Objection 2: Further, the effect of a sacrament has a certain likeness to the sacrament itself; since the sacraments of the New Law "effect what they signify," as stated above (Q, A, ad 1). But the washing of Baptism has indeed a certain likeness with the cleansing from the stain of sin, but none, seemingly, with the remission of the debt of punishment. Therefore the debt of punishment is not taken away by Baptism.
Objection 3: Further, when the debt of punishment has been remitted, a man no longer deserves to be punished, and so it would be unjust to punish him. If, therefore, the debt of punishment be remitted by Baptism, it would be unjust, after Baptism, to hang a thief who had committed murder before. Consequently the severity of human legislation would be relaxed on account of Baptism; which is undesirable. Therefore Baptism does not remit the debt of punishment.
On the contrary, Ambrose, commenting on Rom.11:29, "The gifts and the calling of God ate without repentance," says: "The grace of God in Baptism remits all, gratis."
I answer that, As stated above (Q, A, ad 2; Q, AA,4,5) by Baptism a man is incorporated in the Passion and death of Christ, according to Rom.6:8: "If we be dead with Christ, we believe that we shall live also together with Christ." Hence it is clear that the Passion of Christ is communicated to every baptized person, so that he is healed just as if he himself had suffered and died. Now Christ's Passion, as stated above (Q, A), is a sufficient satisfaction for all the sins of all men. Consequently he who is baptized, is freed from the debt of all punishment due to him for his sins, just as if he himself had offered sufficient satisfaction for all his sins.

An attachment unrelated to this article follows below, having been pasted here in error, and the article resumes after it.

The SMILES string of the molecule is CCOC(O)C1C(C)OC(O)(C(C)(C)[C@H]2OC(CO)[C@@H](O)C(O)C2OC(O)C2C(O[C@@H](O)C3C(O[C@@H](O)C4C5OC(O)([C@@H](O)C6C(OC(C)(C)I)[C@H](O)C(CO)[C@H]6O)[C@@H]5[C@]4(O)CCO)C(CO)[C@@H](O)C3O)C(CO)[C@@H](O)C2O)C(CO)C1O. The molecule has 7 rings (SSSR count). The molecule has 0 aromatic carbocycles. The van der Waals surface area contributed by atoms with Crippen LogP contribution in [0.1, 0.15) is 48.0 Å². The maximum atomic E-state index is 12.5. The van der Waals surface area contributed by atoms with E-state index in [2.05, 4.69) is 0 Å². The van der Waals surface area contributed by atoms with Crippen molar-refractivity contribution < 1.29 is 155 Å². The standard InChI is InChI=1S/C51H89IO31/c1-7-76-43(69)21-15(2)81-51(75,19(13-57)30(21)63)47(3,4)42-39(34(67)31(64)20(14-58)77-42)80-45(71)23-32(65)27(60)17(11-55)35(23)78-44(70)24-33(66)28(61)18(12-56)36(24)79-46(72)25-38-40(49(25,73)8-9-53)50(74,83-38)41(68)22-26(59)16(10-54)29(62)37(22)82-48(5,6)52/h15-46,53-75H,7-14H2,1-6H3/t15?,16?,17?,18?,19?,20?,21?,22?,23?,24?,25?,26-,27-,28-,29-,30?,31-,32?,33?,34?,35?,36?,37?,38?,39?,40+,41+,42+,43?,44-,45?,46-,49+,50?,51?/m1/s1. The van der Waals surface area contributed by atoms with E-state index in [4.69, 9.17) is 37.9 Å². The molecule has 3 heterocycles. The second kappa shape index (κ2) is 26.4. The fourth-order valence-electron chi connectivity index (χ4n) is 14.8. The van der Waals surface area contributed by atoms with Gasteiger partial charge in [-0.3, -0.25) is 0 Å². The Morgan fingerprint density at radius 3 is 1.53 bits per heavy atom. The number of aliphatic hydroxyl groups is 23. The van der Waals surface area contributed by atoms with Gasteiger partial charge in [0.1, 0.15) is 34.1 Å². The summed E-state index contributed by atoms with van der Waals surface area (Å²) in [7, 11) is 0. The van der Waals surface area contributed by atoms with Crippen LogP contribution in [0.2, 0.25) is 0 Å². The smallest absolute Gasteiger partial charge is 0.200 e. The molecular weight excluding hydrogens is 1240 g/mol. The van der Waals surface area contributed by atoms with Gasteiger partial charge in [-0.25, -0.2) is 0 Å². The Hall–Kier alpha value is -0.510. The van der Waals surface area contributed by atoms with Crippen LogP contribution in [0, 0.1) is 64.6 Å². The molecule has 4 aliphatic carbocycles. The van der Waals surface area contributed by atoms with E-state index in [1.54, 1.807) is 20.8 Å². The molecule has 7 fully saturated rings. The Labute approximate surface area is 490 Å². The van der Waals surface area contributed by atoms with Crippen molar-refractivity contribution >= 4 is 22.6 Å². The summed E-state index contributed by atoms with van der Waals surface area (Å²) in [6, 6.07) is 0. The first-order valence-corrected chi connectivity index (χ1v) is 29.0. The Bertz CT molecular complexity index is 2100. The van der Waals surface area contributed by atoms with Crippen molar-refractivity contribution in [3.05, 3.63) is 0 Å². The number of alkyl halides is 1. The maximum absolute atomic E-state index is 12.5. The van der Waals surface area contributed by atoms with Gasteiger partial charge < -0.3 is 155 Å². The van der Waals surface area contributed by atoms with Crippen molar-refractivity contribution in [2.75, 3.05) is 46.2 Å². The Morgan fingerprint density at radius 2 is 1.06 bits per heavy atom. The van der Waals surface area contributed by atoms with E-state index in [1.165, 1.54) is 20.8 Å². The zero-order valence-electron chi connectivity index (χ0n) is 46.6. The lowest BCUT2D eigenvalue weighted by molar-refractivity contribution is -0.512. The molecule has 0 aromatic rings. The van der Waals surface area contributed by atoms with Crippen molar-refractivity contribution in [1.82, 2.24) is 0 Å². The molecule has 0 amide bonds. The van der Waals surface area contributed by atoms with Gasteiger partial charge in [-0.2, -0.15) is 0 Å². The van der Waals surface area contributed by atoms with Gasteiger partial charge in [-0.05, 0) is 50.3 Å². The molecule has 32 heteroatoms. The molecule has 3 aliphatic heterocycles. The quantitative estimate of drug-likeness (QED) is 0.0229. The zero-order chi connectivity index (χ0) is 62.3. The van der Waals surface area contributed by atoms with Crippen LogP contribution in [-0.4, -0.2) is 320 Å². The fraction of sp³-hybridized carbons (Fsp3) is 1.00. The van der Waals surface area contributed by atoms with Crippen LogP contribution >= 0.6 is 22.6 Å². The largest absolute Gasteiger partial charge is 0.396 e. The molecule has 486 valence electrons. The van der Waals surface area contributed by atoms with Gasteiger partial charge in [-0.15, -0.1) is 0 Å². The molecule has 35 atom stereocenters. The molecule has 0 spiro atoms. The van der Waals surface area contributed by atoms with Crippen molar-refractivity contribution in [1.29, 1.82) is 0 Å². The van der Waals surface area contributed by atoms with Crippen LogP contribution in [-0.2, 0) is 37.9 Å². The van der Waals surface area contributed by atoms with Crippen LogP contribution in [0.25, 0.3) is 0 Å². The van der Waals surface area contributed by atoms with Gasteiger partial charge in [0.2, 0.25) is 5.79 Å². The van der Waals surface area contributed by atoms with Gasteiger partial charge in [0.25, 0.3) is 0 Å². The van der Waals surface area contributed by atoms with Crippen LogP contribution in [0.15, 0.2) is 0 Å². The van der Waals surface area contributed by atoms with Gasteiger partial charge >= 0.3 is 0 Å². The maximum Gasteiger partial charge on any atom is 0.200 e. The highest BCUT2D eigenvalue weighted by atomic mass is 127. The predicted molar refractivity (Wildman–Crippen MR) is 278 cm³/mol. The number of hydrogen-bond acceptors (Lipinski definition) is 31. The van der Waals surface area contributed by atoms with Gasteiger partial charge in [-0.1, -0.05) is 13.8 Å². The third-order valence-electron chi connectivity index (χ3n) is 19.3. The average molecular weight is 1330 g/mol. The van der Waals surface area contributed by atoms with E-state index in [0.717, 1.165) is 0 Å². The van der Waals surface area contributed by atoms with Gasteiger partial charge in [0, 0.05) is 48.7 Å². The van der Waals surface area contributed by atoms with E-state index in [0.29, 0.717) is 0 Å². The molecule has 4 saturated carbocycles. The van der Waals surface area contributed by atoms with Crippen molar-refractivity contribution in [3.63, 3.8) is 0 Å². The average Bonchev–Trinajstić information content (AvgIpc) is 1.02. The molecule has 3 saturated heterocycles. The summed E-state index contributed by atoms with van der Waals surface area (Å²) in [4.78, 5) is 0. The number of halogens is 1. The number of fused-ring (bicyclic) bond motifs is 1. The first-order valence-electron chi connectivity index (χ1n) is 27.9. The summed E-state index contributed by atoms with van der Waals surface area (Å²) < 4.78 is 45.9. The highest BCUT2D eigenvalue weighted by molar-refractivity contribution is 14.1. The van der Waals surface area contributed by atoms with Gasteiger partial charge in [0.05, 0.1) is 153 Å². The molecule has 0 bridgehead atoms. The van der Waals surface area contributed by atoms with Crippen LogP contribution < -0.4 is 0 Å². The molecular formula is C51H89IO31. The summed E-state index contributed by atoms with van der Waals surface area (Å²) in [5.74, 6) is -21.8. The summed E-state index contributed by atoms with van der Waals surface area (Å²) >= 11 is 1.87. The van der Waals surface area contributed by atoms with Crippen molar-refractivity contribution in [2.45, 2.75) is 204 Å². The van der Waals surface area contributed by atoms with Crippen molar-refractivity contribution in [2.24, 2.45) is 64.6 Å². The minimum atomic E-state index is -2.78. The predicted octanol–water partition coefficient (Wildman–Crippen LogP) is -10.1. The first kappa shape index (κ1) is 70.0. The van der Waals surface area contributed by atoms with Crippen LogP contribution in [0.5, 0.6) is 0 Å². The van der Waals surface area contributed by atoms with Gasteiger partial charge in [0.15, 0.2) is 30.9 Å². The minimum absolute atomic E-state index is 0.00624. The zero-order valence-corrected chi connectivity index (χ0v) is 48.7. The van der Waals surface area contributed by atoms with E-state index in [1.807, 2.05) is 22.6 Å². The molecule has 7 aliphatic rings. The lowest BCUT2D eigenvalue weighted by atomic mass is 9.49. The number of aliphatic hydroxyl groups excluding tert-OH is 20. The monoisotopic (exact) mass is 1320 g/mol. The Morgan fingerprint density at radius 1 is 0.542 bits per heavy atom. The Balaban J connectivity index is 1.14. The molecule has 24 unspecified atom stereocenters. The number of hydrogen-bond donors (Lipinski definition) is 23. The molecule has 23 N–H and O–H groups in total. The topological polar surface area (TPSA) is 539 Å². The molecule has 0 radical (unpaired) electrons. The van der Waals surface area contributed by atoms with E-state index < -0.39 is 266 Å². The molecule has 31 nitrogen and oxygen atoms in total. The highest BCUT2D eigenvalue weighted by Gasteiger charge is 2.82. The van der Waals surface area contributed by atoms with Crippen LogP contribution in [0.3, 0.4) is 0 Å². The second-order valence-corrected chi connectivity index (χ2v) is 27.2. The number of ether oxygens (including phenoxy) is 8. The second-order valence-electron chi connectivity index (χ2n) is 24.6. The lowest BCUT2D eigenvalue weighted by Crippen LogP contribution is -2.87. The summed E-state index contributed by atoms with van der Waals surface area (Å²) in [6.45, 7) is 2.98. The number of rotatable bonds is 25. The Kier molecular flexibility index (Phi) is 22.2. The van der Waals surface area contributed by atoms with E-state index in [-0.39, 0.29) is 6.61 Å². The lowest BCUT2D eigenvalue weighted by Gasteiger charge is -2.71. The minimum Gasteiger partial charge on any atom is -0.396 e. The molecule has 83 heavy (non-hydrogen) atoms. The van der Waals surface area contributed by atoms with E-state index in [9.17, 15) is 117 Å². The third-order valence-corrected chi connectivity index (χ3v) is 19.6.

Reply to Objection 1: Since the pains of Christ's Passion are communicated to the person baptized, inasmuch as he is made a member of Christ, just as if he himself had borne those pains, his sins are set in order by the pains of Christ's Passion.
Reply to Objection 2: Water not only cleanses but also refreshes. And thus by refreshing it signifies the remission of the debt of punishment, just as by cleansing it signifies the washing away of guilt.
Reply to Objection 3: In punishments inflicted by a human tribunal, we have to consider not only what punishment a man deserves in respect of God, but also to what extent he is indebted to men who are hurt and scandalized by another's sin. Consequently, although a murderer is freed by Baptism from his debt of punishment in respect of God, he remains, nevertheless, in debt to men; and it is right that they should be edified at his punishment, since they were scandalized at his sin. But the sovereign may remit the penalty to such like out of kindness.